mockall 0.5.1

A powerful mock object library for Rust.


A powerful mock object library for Rust.

Build Status Documentation


Mock objects are a powerful technique for unit testing software. A mock object is an object with the same interface as a real object, but whose responses are all manually controlled by test code. They can be used to test the upper and middle layers of an application without instantiating the lower ones, or to inject edge and error cases that would be difficult or impossible to create when using the full stack.

As a statically typed language, Rust is inherently more difficult to mock than a dynamically typed language such as Ruby. So previous attempts at creating a mock object library for Rust have had mixed results. Mockall has incorporated the best elements of previous designs. As a result, it has a rich feature set yet still has a terse and ergonomic interface. And it's written in 100% safe and stable Rust.


Typically mockall is only used by unit tests. To use it this way, add this to your Cargo.toml:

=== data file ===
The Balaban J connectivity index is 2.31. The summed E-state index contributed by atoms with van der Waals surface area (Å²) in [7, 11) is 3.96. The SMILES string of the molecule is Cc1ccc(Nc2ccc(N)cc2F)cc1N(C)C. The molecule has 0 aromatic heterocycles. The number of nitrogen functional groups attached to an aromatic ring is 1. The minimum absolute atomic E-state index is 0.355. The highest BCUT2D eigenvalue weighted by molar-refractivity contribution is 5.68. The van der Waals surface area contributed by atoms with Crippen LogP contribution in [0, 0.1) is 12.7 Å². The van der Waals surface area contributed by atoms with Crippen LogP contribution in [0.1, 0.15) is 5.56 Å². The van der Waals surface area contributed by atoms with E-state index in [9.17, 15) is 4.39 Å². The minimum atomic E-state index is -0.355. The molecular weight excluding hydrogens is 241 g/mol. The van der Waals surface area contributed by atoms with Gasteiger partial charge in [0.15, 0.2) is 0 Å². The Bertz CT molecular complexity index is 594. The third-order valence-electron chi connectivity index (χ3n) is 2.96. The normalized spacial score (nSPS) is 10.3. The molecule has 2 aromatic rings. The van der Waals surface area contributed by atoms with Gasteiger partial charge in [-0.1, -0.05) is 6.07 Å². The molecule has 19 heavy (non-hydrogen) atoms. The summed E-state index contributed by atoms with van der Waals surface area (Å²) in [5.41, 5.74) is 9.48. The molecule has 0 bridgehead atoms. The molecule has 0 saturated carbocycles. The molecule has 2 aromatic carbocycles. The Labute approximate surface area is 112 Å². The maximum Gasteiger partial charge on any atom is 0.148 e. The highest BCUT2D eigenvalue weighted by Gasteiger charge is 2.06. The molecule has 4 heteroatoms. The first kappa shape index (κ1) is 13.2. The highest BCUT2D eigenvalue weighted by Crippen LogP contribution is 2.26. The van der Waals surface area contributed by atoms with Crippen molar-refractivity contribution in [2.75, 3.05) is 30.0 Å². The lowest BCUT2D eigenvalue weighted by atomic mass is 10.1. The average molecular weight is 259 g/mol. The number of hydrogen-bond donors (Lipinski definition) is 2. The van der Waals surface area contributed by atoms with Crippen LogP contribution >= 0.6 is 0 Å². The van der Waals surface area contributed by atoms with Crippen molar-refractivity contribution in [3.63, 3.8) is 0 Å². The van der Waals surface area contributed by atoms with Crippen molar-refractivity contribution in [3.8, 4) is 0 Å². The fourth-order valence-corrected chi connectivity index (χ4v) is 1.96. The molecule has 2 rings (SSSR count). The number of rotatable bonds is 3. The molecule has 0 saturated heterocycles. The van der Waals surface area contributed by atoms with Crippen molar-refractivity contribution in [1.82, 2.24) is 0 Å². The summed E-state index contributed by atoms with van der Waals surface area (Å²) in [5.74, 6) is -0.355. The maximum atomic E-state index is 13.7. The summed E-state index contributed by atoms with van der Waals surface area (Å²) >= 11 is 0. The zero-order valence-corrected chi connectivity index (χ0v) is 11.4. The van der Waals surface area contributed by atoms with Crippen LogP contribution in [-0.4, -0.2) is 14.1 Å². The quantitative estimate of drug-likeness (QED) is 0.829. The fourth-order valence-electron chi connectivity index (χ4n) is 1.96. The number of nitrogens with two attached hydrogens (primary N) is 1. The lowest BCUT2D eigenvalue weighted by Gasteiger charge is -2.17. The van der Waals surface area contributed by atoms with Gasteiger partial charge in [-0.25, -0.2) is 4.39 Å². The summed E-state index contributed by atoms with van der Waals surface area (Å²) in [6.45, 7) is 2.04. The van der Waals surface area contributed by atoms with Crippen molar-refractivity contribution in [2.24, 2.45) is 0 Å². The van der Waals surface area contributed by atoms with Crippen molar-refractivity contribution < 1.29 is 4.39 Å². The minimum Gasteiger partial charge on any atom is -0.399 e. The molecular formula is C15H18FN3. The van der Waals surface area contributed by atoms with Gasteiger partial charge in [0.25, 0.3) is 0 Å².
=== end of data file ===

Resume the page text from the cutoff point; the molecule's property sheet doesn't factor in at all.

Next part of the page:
mockall = "0.5.0"

Then use it like this:

use mockall::*
use mockall::predicate::*
trait MyTrait {
    fn foo(&self, x: u32) -> u32;

let mut mock = MockMyTrait::new();
    .returning(|x| x + 1);

See the API docs for more information.

Minimum Supported Rust Version (MSRV)

Mockall is supported on Rust 1.35.0 and higher. Mockall's MSRV will not be changed in the future without bumping the major or minor version.


mockall is primarily distributed under the terms of both the MIT license and the Apache License (Version 2.0).



Mockall was not built in a day. JMock was probably the first popular mock object library. Many ports and imitations have been made, including GoogleMock for C++. Mockers, inspired by GoogleMock, was the first attempt to bring the concept to Rust. The now-defunct Mock_derive was the first library to generate mock objects with procedural macros, greatly reducing the user's workload. Mockall also uses proc macros, and copies many of Mockers' features and conventions. Mockall also takes inspiration from Simulacrum's internal design, and its technique for mocking generic methods.